Parents Judging Parents: A Preventable Flaw

by Kirk Daulerio

dirty little girl
dirty little girl © micha – All rights reserved.

When it comes to parenting, everyone and their brother has an opinion on how to do it best. We tend to judge each other on everything from our kids’ sleep habits to their diet to their behavior in public to even their speech patterns. “You’re putting your kids to bed at 6:00?!” I’ve been asked, as if to say, “What kind of sleep Nazi are you?”

“You’re giving your kids French fries again for lunch?” is another favorite. Like by allowing my kids to eat a few fries I’m going to turn them into fast food junkies and forever clog their arteries. It’s not only the comments that I’ve noticed, either. Once at a movie store my two kids (ages three and two) went after each other because one of them was holding an empty movie case the other desperately wanted. I didn’t make much of the situation because I witness this type of behavior on a daily basis — they’re THREE and TWO years old, after all. Another couple in the store, however, gave me a look as if to say, “Get some control of your kids, buddy! What is wrong with you?!”

It’s merely human nature to compare ourselves to others we see around us, especially when it comes to raising our children. I’m no exception. Thinking back, I remember comparing my kids to my friends even from the time they were babies. Does your baby smile yet? Can she recite her ABCs? Sing Baa-Baa Black Sheep? Use a fork and spoon while eating? Pick up a Cheerio with her thumb and index finger? Read War and Peace? NOOOOO?! Well, you must not be providing her an environment conducive to advanced learning. Aren’t you worried she’ll be behind her peers? Hmmm?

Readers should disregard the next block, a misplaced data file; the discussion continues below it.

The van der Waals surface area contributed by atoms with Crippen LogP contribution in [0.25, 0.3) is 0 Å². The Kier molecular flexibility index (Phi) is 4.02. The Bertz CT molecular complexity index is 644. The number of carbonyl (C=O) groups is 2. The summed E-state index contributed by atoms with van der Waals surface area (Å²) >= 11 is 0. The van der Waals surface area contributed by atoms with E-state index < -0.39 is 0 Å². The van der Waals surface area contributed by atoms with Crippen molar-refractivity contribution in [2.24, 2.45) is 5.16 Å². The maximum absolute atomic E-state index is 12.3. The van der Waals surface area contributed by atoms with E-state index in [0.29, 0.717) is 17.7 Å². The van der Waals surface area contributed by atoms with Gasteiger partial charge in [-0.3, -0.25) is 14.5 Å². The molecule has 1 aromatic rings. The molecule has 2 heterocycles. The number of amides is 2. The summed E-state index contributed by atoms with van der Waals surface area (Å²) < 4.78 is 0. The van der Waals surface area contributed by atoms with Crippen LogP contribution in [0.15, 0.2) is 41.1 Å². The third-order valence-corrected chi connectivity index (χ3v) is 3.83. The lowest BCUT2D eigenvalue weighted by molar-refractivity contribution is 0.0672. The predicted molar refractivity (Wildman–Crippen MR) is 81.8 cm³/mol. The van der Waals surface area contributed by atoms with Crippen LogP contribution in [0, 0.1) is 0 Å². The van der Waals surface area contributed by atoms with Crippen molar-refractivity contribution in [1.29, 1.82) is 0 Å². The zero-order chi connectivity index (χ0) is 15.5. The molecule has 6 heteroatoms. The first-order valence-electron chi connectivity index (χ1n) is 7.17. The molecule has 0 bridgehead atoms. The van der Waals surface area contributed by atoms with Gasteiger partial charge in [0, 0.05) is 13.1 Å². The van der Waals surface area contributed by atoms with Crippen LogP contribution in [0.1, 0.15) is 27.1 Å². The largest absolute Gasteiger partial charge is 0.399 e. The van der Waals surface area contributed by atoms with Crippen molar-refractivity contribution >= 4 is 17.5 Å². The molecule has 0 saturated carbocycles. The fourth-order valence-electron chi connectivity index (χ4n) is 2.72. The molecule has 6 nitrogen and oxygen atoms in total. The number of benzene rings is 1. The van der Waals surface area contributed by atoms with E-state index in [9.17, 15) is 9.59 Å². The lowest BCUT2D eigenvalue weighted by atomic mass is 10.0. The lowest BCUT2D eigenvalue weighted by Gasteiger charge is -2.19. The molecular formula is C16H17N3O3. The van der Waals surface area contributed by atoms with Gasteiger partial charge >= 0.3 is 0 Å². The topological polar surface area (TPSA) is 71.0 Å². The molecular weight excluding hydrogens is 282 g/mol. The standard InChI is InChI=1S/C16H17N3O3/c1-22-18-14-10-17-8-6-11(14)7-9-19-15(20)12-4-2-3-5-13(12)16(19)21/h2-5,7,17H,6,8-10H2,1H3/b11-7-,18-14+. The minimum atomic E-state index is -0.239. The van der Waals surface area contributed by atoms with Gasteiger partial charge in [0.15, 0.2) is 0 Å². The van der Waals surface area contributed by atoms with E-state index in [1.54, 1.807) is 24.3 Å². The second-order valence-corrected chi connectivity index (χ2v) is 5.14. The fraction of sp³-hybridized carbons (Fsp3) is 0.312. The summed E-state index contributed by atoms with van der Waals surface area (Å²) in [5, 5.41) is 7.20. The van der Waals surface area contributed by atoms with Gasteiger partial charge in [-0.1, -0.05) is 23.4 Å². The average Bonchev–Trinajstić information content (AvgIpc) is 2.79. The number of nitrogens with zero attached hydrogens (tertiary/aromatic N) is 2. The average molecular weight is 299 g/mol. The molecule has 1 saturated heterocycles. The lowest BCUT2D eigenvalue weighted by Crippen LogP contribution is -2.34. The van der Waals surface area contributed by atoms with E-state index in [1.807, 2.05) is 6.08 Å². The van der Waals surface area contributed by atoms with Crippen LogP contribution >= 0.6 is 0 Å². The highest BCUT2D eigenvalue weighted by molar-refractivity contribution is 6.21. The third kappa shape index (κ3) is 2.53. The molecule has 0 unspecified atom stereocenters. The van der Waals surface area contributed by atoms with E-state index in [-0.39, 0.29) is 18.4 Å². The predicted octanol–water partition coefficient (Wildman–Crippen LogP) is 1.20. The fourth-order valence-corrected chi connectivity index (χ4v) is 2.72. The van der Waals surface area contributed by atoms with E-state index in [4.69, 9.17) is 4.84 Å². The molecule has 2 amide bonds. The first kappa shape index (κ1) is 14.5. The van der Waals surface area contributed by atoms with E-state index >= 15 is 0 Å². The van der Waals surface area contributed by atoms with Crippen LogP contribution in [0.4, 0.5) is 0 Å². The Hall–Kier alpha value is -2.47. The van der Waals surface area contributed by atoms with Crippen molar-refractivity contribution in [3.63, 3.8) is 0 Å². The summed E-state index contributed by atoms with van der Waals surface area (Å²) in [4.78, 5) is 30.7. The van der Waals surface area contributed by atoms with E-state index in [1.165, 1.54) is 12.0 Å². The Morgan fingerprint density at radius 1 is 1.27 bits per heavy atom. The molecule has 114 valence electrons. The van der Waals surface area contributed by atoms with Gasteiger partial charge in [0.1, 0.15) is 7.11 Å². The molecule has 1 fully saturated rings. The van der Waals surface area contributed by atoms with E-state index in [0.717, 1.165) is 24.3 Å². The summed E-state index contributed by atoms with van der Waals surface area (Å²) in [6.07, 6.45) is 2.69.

Now, I realize that some of the defensiveness we all feel over these types of issues is a result of our own perceptions. Universally, as parents we want to feel that we are doing the best for our kids. Hence, we all rationalize our parenting decisions by convincing ourselves that our way is the best way, the only way. My kids go to bed early because I want them to get enough sleep to maintain their health. I can’t fathom letting my kids stay up until 10:00 every night (I mean, theres only so much Elmo I can bear before I myself start hopping about the room like Mr. Noodle). I let them eat French fries because I feel a little greasy food is OK from time to time, and I feel that moderation in their diet works well. Similarly, I don’t blow a gasket whenever my kids have a public lapse in behavior because a) it’s merely the stage they’re in; b) I’ve seen it many, many, many times before; and c) they tend to work things out on their own (with a little constructive guidance, of course).

Seems to me that every kid is different, and every parent raises their kid(s) in their own unique way i.e., the way that works best for their own family. All of us as parents strive to provide a healthy, happy, and balanced environment for our kids, yet we work toward this end result in a million different ways. For example, some of us strictly monitor our kids’ food intake in order to maintain the healthiest of diets for them, while others don’t think twice about letting our kids snarf down a McDonalds cheeseburger and fries every once in a while (ahem, daddy loves his Big Macs). By the same token, some of us are religious about our kids’ bedtime routines, while others go with the flow and feel that kids should be able to adapt and adjust to different schedules.

Now that I think about it, I’m embarrassed to admit that many times I have judged my peers based on their parental decisions and/or their kids’ behavior. When it comes down to it, kids will be kids — at times messy, cranky, ill behaved, and defiant — and parents will be parents — at times overprotective, stubborn, and dead set in their ways. If were all trying to do the best we can to raise our kids in a positive manner, then who is to say which parent’s methods are better than another’s? The next time you witness a child’s public meltdown or hear that your friends allow their little ones to stay awake late at night, reserve your judgment and focus your attention on your own decisions for your kids. At the end of the day, that’s what really matters.